dntsqzthchrmn (#2,893)

So, would you say you are THE most representative Decemb'rists fan ever?

melis (#1,854)

'Grizzly' plots? 'Grizzly' tracks? I knew bears were behind this somehow.

So, if the Awl weren't running a No-Sheen-Zone, would these 3,000 words have been on an actual misogynist?

MParcells (#375)

Like GG Allin. I can't be bothered by the Decemberists when there are (were, God Bless His Soul!) GG Allins out there. Or Limp Bizkits for that matter.

MGrant (#10,205)

This post is bullshit. Anderson doesn't understand what 'staying true to the genre' means. And I think it is absolutely vital for people to point out all the time, whether they're a man or a woman that life for women before the 20th century was totally shitty. This is something that conservatives consistently pretend was not true, and use to justify their stupid 'back in days bygone before the evil modern day' rhetoric. Anderson's statement, "Reproducing old forms of oppression without commentary doesn't challenge those forms of oppression; it perpetuates them." is just false, because a restatement is itself a commentary, creating a juxtaposition between how things are and how things used to be. There is a message behind Meloy's irony, she just doesn't see it.

deepomega (#1,720)

No, actually, it's not. Because the "message" (things used to be bad) is completely undercut by finding comedy/shout-along lyrics in them. Does anyone actually want to claim the historiorape lyrics are intended to be… historically accurate in any meaningful way? Has any human being ever listened to a decemberists song and thought "shit, life was HARD back then!"?

DoctorDisaster (#1,970)

No screaming at the writers! Just stop it! At least this time it's only 10K-plussers.

I found this article challenging, because I do like the Decemberists. As a consequence, my first reaction was to say no no no, they can't possibly be misogynistic! But, fellow fans, can we really deny that an AWFUL lot of the female characters in their songs end up in refrigerators?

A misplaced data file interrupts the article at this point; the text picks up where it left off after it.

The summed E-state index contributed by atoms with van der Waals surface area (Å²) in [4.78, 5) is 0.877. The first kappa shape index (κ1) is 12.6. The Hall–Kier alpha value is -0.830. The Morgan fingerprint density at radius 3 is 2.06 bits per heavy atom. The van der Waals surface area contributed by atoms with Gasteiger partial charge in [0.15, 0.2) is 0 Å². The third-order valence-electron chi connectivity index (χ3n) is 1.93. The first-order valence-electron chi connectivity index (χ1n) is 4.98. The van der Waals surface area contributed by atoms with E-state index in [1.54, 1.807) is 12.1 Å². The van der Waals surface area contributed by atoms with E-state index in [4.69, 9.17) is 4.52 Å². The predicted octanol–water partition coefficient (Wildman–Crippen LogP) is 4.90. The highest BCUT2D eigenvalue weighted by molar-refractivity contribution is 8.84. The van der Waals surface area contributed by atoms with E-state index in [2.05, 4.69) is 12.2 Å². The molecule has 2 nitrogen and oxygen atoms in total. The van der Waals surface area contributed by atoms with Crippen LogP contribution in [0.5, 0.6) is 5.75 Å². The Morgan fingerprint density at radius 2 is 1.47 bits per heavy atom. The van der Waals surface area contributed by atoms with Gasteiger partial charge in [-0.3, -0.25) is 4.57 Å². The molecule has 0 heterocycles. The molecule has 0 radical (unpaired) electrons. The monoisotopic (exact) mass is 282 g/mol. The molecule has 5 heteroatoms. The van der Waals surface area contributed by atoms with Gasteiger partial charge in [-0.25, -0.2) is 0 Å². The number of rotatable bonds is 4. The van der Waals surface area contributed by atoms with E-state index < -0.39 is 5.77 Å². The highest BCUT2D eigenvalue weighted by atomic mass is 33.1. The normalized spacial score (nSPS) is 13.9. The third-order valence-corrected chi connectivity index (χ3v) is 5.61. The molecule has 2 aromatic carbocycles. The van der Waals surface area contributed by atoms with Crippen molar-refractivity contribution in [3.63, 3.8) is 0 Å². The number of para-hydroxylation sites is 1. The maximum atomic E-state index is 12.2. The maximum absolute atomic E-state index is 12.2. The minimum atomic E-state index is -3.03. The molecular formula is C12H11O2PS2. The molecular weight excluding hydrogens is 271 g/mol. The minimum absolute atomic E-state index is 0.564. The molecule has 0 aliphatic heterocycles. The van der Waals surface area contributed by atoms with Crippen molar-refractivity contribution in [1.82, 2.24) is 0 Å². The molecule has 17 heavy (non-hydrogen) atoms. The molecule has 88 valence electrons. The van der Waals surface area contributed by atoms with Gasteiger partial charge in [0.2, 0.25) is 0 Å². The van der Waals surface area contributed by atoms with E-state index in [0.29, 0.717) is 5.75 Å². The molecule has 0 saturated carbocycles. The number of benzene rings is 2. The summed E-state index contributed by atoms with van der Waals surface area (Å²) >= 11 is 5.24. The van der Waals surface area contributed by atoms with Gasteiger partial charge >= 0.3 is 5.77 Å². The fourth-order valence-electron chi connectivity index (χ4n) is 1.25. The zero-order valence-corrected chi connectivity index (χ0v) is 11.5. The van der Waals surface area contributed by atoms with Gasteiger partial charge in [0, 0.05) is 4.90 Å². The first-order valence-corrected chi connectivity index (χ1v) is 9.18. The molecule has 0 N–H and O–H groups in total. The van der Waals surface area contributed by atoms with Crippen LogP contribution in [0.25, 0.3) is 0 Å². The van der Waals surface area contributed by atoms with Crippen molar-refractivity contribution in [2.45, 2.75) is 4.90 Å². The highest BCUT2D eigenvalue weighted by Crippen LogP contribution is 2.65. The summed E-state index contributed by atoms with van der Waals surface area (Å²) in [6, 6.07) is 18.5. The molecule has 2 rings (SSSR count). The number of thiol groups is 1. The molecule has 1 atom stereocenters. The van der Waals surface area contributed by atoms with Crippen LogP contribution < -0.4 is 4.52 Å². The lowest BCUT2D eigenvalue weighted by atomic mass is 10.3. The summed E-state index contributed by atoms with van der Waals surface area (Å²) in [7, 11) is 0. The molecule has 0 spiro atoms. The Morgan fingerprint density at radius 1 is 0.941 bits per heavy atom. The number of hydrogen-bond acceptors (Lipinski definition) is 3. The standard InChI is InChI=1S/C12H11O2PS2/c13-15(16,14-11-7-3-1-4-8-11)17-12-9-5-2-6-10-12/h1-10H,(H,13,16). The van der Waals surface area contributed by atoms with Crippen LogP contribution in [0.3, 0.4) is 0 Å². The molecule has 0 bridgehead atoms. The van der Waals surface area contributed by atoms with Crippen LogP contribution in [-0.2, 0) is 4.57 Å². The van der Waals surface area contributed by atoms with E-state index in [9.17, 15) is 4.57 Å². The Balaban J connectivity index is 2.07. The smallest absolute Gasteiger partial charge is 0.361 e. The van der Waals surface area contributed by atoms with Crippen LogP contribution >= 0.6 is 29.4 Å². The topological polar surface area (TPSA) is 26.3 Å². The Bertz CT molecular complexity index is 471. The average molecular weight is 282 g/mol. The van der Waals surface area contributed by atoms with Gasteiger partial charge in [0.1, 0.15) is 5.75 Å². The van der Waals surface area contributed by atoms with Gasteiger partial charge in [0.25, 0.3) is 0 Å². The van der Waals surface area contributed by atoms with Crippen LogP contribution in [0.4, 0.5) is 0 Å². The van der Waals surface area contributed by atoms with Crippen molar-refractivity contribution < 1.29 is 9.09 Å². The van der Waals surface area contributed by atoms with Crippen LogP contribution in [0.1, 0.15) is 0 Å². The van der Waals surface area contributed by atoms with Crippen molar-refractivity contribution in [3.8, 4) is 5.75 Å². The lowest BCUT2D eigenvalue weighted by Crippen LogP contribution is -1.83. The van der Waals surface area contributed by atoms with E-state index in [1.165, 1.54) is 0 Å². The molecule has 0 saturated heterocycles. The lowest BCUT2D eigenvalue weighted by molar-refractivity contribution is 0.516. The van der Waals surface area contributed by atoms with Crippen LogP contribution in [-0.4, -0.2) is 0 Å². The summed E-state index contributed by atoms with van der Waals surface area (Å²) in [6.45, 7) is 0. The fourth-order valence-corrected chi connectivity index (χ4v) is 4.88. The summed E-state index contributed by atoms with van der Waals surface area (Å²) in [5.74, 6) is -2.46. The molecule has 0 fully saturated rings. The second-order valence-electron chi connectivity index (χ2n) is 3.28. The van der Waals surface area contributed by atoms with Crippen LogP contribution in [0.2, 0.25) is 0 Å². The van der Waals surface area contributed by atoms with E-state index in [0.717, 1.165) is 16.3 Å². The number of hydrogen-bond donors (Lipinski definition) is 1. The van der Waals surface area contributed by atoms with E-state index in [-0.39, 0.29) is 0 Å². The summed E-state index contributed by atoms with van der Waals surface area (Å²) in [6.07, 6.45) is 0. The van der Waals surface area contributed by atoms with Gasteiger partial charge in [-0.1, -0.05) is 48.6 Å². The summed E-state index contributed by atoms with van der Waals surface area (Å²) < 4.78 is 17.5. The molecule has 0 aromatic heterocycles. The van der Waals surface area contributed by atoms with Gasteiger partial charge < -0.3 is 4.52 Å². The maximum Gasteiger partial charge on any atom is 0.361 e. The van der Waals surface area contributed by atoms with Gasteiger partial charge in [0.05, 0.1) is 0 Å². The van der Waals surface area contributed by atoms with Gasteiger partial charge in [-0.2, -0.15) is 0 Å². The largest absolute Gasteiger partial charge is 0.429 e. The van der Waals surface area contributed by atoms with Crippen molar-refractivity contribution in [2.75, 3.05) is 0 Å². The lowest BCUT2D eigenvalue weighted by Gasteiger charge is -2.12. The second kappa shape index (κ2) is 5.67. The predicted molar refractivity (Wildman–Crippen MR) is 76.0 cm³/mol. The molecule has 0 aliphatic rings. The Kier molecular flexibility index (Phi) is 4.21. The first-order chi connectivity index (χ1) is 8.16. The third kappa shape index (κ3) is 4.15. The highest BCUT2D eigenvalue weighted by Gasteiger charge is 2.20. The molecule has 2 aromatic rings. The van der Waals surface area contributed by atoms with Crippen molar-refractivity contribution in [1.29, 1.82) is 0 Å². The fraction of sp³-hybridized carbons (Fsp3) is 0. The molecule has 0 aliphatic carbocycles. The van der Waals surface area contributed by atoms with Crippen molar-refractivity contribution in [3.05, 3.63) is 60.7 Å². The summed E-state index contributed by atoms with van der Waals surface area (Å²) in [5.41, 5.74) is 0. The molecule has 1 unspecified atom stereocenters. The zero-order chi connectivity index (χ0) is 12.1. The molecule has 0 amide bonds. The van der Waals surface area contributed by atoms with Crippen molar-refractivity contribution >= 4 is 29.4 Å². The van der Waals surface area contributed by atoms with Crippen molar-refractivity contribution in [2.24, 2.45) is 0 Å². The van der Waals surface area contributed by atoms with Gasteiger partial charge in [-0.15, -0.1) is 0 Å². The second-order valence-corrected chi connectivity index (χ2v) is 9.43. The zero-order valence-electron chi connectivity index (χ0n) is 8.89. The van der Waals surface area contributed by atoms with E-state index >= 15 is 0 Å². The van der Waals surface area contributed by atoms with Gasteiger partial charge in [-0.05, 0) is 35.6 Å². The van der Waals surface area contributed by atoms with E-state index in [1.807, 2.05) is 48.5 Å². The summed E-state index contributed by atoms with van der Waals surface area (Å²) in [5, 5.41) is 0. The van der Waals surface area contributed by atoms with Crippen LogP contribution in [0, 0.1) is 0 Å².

I think that's a valid starting point for criticism. I don't think Meloy's a misogynist, but when dealing with women's issues (particularly of a historical nature), he does perhaps find it easy or convenient to cast them in the victim role more often than not. This is a convention of his genre, but one he could (and sometimes does; more later) subvert.

The writer is correct to pin her (?) critique to "A Cautionary Song." Although meant to be dark, the tone of the music and the way it is performed is a bit too jokey for the material. That juxtaposition is part of the point of the song (if not its entire point), but I think there's a strong argument to be made that it misses its mark in balancing the two tones against each other. It can also be argued that the song is supposed to disquiet the listener. An interesting point of literary debate!

However, I think the writer gives too little credence to the idea that the men in these songs are meant as a critique of patriarchy. Name me a Decemberists song where men hold all the power (I'll save you some time: it's all of them) and I'll name you a Decemberists song that ends in misery and disaster (surprise! it's all of them). To test this axiom in a modern setting, check out "Sixteen Military Wives." (Related: are men or women more powerful in the also modern-era "Valerie Plame"?)

I also think that the writer fails to acknowledge that the second-most-recent Decemberists album, Hazards of Love, overturns some of these genre conventions. The most powerful character in the story is definitely the ass-kicking evil Queen. The male villain, the Rake, is more vile but less impressive. They both represent twisted parental figures.

The female hero is the incarnation of all that is good and sweet and innocent AND, this is really really worth saying, NOT A VIRGIN. She has consensual sex with her lover and becomes pregnant before marriage and at no point is this ever held in her disfavor. She is later abducted, it's true — although my reading of the lyrics has always been that the Rake was interrupted before he could carry out his clearly stated intention to rape her.

Also important: the Rake is interrupted and dragged to hell by the ghosts of his children, whom he murdered. They appear and are named and cast as victims in "The Rake's Song," then reappear as powerful, vengeful spirits in "Revenge!" Your victims will become powerful and be your undoing — that's a feminist message.